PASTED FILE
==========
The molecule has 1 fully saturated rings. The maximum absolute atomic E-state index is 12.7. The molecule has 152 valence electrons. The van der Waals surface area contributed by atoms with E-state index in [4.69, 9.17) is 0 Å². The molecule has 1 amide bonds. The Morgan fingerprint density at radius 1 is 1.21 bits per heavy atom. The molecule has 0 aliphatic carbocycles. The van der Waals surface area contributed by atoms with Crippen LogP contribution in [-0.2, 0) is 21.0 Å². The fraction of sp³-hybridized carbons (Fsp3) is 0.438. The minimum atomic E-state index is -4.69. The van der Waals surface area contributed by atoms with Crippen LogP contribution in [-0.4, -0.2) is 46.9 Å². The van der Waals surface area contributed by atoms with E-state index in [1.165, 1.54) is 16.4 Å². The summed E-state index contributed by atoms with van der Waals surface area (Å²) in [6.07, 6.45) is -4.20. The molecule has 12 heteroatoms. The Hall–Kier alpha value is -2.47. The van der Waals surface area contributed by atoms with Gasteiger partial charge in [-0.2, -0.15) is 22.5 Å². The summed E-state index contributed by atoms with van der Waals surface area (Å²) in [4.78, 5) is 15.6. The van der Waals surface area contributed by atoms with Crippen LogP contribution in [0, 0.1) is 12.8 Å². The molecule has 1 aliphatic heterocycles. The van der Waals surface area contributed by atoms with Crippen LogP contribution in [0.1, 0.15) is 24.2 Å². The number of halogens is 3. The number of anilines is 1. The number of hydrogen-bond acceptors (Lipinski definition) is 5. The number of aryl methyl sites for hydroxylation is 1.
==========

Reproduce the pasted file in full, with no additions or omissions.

The molecule has 1 fully saturated rings. The maximum absolute atomic E-state index is 12.7. The molecule has 152 valence electrons. The van der Waals surface area contributed by atoms with E-state index in [4.69, 9.17) is 0 Å². The molecule has 1 amide bonds. The Morgan fingerprint density at radius 1 is 1.21 bits per heavy atom. The molecule has 0 aliphatic carbocycles. The van der Waals surface area contributed by atoms with Crippen LogP contribution in [-0.2, 0) is 21.0 Å². The fraction of sp³-hybridized carbons (Fsp3) is 0.438. The minimum atomic E-state index is -4.69. The van der Waals surface area contributed by atoms with Crippen LogP contribution in [-0.4, -0.2) is 46.9 Å². The van der Waals surface area contributed by atoms with E-state index in [1.165, 1.54) is 16.4 Å². The summed E-state index contributed by atoms with van der Waals surface area (Å²) in [6.07, 6.45) is -4.20. The molecule has 12 heteroatoms. The Hall–Kier alpha value is -2.47. The van der Waals surface area contributed by atoms with Gasteiger partial charge in [-0.2, -0.15) is 22.5 Å². The summed E-state index contributed by atoms with van der Waals surface area (Å²) in [4.78, 5) is 15.6. The van der Waals surface area contributed by atoms with Crippen LogP contribution in [0, 0.1) is 12.8 Å². The molecule has 1 aliphatic heterocycles. The van der Waals surface area contributed by atoms with Crippen LogP contribution in [0.1, 0.15) is 24.2 Å². The number of halogens is 3. The number of anilines is 1. The number of hydrogen-bond acceptors (Lipinski definition) is 5. The number of aryl methyl sites for hydroxylation is 1.